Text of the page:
Maryland is quite proud of its system. They have their white paper bragging about the results, particularly the lower rate of increase in hospital costs. Their medical system has been more stable too, but perhaps the biggest feature is that there's no cost shifting. That sounds great to me because of the resentment that cost shifting causes. If you're unlucky to work for a small company with a weakling insurance plan, you pay more in the hospital. The government makes this a necessity by being miserly in its Medicare and Medicaid reimbursements--those whales of cost shifting.
In Maryland, all payers pay the same rate, even Medicare and Medicaid. So in one way, the entire nation supports Maryland by paying more there. However, this deal was negotiated decades ago when Maryland's hospital costs were 23% more than the national average. The deal remains in effect because Maryland has done well in lowering its costs and keeping them below average. So it hasn't been a bad deal for the taxpayers either.
Because all payers pay the same rate, the rates are known at hospitals. No insurer wangles a sweet deal at the expense of others. Some hospitals get higher reimbursements, but only due to higher local cost-of-living. That's a consistency I'd love to see. Just imagine, a hospital could easily post its rates in a list, not a complex table accounting for many different classes of insurers or patients.
All this good news was seconded by a (probably) independent review, but what is the bad news? Maryland still has higher than average medical spending than its neighbors. Some costs are displaced from hospitals to outpatient facilities. But I've never heard that Maryland is a hell-hole for medicine, so this cost control approach hasn't ruined life in Maryland.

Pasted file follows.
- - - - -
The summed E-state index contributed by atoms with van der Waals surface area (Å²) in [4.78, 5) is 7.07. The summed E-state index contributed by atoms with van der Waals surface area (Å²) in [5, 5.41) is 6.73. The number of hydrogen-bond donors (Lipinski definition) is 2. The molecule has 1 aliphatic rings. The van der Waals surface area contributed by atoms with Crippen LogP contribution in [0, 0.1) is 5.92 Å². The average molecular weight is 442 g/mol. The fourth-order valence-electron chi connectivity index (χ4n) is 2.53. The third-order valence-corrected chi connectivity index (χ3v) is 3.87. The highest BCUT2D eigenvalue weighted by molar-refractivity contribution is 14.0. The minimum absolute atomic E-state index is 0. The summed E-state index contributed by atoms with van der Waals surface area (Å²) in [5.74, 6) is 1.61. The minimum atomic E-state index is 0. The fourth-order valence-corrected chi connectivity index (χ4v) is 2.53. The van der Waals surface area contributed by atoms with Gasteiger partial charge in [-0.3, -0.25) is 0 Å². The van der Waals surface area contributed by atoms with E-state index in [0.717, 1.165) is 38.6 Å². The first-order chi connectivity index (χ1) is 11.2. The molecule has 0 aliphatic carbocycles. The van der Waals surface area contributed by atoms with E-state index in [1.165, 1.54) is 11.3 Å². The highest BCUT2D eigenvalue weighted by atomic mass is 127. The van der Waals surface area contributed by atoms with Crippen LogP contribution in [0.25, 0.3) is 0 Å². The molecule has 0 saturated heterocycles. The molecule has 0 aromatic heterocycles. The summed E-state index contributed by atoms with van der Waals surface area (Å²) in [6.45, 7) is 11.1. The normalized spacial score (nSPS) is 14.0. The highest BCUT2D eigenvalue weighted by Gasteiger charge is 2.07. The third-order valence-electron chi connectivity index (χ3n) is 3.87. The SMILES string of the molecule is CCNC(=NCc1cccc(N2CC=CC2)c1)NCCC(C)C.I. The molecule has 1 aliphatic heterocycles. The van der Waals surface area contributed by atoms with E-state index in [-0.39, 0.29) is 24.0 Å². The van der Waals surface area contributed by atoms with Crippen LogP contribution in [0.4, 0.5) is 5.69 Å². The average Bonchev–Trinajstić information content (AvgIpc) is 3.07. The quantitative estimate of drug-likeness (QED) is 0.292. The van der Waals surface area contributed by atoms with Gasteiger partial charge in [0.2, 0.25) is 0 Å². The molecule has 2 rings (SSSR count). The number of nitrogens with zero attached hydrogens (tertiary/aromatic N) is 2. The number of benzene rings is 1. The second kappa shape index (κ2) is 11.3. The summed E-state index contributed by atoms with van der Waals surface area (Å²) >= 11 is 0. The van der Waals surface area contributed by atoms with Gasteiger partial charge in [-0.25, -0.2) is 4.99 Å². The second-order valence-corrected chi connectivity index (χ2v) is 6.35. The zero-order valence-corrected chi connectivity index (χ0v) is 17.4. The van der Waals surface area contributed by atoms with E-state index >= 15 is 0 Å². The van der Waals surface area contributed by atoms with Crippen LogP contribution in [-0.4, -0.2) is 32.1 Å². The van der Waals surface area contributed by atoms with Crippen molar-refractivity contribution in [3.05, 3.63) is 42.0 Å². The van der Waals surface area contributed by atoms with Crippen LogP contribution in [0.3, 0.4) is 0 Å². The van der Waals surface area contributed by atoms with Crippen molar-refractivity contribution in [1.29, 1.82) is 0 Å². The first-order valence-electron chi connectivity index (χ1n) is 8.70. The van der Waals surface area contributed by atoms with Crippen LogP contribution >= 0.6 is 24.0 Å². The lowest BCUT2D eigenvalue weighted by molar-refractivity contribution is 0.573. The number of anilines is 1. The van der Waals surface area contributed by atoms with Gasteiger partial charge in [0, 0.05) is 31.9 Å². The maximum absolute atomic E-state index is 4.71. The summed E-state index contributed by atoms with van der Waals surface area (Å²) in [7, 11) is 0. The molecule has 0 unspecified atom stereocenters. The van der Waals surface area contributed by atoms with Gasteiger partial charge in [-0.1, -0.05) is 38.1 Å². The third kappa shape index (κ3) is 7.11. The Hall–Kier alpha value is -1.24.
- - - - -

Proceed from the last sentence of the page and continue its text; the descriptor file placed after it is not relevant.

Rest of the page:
The Bad News
For a more brutal critique, I had to read a report from the Heritage Foundation. First is a spiel on why cost controls never work. Then the terrible examples from Japan and the Netherlands. Finally, they detail the considerably fewer complaints against Maryland. Cost controls are said to stifle competition and create shortages, yet Johns Hopkins in Maryland has managed to set up surgical centers that allow "the hospitals to circumvent many of the shortages associated with price controls." I read that as saying, well, they don't have the shortages you were warned about. The biggest complaints in the Heritage report are the higher total costs than neighboring states, the waiver from Medicare and Medicaid, and a loss of "care coordination." Weak sauce.
A better critique comes from this healthcare blog. I learn the Maryland has managed to strike a good balance between hospital and taxpayers. Not so with Massachusetts (my state), where "hospitals are so powerful that they ... capture the regulators." The author also tells the history of how other states (all but Maryland) abandoned their cost controls under the illusion of competition between HMOs. Remember how they were supposed to keep medical inflation in check? What went wrong there?
I have to agree--state cost controls sound like a good idea to me. No other method has worked to reduce the inflation in medical spending over the long term. And Maryland provides an example of how to avoid the disadvantages of cost controls. I tend to like market processes, but they haven't worked in healthcare. They may never work in healthcare because it's not your normal market. Let's finally admit that.